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Melon soup is elegant in its simplicity
I have been wanting to develop a recipe for piel de sapo melon-based soup for a while. I had the opportunity to finalize it last weekend while designing a nine-course meal for a birthday dinner.
After the meal, when I asked the guests about their favorite dish, they unanimously raved about the melon soup. What makes this soup so special is its simplicity and the use of the right amount of fresh basil and mint leaves. No other ingredients are needed.
Another tip for a successful result is the use of a good blender. I recently switched from using a Vita Mix to a Blendtec, which has a timer for various functions. It can both mix the ingredients and heat the contents through friction.
Since the soup is based on the melon flavor, I added a crostini with dried fruit spread to accompany the soup.
PIEL DE SAPO MELON-BASIL-MINT SOUP WITH CROSTINI
1 large piel de sapo (or "toad skin") melon, 3 to 4 pounds (or any desired melon), peeled and cut into 2-inch pieces
1 cup fresh basil leaves
2 cups fresh mint leaves
2 cups hot water
Sprouts for garnish
4 ounces unsalted butter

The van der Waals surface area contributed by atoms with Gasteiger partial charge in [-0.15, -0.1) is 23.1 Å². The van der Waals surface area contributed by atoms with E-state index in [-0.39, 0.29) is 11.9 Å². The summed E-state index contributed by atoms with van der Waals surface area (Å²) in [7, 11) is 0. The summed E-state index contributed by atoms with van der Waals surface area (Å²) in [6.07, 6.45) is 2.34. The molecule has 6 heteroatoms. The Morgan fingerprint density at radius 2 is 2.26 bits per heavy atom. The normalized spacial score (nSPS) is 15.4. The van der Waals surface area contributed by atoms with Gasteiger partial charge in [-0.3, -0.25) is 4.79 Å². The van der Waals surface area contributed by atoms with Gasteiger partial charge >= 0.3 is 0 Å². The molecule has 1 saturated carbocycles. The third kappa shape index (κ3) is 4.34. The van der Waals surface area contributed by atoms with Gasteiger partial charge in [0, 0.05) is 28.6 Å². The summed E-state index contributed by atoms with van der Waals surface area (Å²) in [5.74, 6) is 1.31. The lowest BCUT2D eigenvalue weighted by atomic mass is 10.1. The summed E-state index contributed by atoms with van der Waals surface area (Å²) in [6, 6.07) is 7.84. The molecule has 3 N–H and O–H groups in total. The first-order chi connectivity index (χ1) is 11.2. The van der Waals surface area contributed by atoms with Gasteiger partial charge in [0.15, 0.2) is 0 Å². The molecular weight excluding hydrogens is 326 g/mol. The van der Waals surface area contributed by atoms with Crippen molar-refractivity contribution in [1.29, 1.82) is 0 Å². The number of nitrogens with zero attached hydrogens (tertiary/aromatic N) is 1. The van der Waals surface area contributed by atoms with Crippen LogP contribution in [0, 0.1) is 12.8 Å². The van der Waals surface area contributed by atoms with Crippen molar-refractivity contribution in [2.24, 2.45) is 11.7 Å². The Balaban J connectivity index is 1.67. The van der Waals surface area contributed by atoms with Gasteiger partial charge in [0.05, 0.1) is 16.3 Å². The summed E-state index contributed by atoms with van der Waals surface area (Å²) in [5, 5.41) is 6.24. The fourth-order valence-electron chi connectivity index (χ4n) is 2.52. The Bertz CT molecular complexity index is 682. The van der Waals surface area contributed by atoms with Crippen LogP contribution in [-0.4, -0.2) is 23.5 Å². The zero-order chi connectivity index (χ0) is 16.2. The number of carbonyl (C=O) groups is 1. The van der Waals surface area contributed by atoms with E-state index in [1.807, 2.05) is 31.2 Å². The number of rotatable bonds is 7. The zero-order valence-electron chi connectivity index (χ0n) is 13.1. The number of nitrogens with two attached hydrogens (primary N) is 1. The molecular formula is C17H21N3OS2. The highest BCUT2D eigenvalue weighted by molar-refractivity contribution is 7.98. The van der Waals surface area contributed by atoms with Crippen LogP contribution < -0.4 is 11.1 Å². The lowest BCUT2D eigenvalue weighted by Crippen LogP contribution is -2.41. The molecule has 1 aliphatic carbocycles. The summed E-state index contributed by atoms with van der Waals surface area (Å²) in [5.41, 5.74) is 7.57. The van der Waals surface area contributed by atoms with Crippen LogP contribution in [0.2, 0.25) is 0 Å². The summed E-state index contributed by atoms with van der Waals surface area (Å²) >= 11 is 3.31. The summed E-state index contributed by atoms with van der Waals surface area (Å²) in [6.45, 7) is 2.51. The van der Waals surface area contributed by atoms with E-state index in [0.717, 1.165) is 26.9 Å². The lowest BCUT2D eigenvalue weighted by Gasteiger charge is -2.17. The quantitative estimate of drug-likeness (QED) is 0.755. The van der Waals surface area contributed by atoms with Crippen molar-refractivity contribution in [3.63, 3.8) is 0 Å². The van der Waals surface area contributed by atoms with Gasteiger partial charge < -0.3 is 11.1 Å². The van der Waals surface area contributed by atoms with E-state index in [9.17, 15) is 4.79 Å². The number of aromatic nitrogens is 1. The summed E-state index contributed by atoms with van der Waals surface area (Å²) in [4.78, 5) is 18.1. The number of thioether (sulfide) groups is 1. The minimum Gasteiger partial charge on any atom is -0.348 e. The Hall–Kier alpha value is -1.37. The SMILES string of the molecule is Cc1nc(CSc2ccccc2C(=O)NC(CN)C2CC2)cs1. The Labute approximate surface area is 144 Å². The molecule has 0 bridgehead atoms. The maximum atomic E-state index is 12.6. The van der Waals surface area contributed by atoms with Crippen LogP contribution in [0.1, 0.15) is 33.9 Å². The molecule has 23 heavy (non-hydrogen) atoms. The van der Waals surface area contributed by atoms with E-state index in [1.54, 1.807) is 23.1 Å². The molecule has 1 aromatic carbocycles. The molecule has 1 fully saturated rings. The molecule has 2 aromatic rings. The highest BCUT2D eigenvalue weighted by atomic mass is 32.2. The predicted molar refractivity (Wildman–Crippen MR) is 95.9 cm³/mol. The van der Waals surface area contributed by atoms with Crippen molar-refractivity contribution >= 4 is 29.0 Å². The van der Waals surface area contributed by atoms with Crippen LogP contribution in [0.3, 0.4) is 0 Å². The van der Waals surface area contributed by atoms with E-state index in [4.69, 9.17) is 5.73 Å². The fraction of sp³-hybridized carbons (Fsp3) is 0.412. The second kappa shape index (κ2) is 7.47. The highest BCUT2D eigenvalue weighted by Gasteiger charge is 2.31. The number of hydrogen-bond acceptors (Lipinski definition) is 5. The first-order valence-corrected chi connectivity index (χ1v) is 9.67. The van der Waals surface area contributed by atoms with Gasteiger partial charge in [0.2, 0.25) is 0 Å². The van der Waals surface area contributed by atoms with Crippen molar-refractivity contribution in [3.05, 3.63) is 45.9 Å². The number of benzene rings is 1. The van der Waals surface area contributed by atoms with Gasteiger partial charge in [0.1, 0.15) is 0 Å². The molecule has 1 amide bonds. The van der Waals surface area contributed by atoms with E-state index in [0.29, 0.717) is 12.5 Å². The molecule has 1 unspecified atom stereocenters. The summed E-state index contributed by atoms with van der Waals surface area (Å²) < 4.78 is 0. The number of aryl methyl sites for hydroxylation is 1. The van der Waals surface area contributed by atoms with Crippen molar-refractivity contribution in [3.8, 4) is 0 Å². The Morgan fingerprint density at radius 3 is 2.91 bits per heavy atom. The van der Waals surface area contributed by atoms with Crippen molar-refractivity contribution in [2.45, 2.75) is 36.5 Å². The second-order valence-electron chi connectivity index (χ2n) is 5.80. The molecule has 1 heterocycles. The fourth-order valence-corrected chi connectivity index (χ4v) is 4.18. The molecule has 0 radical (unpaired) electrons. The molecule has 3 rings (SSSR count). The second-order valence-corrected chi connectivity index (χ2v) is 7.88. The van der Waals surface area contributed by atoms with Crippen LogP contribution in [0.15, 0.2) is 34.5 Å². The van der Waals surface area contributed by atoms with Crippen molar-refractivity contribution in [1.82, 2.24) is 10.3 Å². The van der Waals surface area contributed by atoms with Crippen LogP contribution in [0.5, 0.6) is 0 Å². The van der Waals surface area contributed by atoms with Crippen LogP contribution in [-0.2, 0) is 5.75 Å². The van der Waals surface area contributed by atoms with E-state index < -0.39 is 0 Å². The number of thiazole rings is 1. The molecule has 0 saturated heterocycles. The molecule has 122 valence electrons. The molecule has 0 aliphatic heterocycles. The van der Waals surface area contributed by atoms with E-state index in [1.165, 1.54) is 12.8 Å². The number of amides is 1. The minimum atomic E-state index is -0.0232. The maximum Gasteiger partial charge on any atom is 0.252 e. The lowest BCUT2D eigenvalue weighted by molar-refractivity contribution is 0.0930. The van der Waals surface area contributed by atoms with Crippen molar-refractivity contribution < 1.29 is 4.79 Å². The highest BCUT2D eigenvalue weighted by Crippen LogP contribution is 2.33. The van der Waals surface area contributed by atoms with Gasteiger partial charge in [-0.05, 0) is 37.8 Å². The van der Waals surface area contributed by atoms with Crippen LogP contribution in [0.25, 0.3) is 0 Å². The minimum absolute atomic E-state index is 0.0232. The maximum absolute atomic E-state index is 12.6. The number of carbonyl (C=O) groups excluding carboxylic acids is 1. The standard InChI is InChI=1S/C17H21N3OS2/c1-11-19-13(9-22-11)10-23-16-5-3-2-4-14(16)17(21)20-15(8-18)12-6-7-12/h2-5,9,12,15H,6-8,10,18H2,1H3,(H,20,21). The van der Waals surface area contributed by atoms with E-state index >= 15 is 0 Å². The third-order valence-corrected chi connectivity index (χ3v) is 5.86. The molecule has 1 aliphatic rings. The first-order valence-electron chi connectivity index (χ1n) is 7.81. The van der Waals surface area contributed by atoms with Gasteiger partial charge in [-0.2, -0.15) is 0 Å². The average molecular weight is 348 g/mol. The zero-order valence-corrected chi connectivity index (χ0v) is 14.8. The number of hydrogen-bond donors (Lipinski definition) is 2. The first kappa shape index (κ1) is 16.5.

For dried fruit spread:
1 cup dried apricots
1 cup dried plums
1 cup medjool dates
1⁄3 cup extra-virgin olive oil
Add the melon, basil, mint and hot water to a blender. Process until smooth. You might need to make few batches and mix them together.
Add the soup to serving bowls and garnish with sprouts. Serve at room temperature with crostini.
Crostini: Preheat oven to 350 degrees. Melt butter in the oven in a heat-proof container. Cut the baguette into 1⁄2-inch slices. Using a brush, butter the baguette pieces and toast them for 10 to 12 minutes, or until light golden brown.
Dried fruit spread: Soak the dried fruit in 4 cups of cold water for 30 minutes. Drain. Add fruit and dates to a food processor and pulse just until chopped. Do not process into a fine paste. Stir in the oil until well combined. Spread the mixture on the crostini and serve with the melon soup.